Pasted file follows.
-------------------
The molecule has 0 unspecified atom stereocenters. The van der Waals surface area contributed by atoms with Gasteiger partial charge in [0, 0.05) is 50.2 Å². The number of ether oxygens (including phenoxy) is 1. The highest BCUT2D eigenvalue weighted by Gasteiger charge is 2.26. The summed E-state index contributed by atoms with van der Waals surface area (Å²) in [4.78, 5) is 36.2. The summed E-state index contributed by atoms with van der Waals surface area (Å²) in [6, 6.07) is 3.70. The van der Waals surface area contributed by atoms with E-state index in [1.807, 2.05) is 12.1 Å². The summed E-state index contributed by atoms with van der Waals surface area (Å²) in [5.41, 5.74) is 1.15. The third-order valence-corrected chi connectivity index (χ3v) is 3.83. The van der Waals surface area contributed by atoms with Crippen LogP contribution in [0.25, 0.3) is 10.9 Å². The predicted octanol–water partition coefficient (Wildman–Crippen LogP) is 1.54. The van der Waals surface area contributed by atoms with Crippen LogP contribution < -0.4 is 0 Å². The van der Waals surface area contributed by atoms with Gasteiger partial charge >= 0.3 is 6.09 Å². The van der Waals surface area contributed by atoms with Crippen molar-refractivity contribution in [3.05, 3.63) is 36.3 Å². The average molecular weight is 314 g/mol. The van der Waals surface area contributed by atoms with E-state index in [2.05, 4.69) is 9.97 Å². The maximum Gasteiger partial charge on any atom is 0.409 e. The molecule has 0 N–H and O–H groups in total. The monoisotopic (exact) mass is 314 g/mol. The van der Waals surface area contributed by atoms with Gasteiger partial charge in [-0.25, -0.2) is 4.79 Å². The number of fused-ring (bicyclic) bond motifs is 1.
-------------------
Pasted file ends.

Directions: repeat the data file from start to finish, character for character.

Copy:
The molecule has 0 unspecified atom stereocenters. The van der Waals surface area contributed by atoms with Gasteiger partial charge in [0, 0.05) is 50.2 Å². The number of ether oxygens (including phenoxy) is 1. The highest BCUT2D eigenvalue weighted by Gasteiger charge is 2.26. The summed E-state index contributed by atoms with van der Waals surface area (Å²) in [4.78, 5) is 36.2. The summed E-state index contributed by atoms with van der Waals surface area (Å²) in [6, 6.07) is 3.70. The van der Waals surface area contributed by atoms with E-state index in [1.807, 2.05) is 12.1 Å². The summed E-state index contributed by atoms with van der Waals surface area (Å²) in [5.41, 5.74) is 1.15. The third-order valence-corrected chi connectivity index (χ3v) is 3.83. The van der Waals surface area contributed by atoms with Crippen LogP contribution in [0.25, 0.3) is 10.9 Å². The predicted octanol–water partition coefficient (Wildman–Crippen LogP) is 1.54. The van der Waals surface area contributed by atoms with Crippen LogP contribution < -0.4 is 0 Å². The van der Waals surface area contributed by atoms with Gasteiger partial charge >= 0.3 is 6.09 Å². The van der Waals surface area contributed by atoms with Crippen molar-refractivity contribution in [3.05, 3.63) is 36.3 Å². The average molecular weight is 314 g/mol. The van der Waals surface area contributed by atoms with E-state index in [2.05, 4.69) is 9.97 Å². The maximum Gasteiger partial charge on any atom is 0.409 e. The molecule has 0 N–H and O–H groups in total. The monoisotopic (exact) mass is 314 g/mol. The van der Waals surface area contributed by atoms with Gasteiger partial charge in [-0.25, -0.2) is 4.79 Å². The number of fused-ring (bicyclic) bond motifs is 1.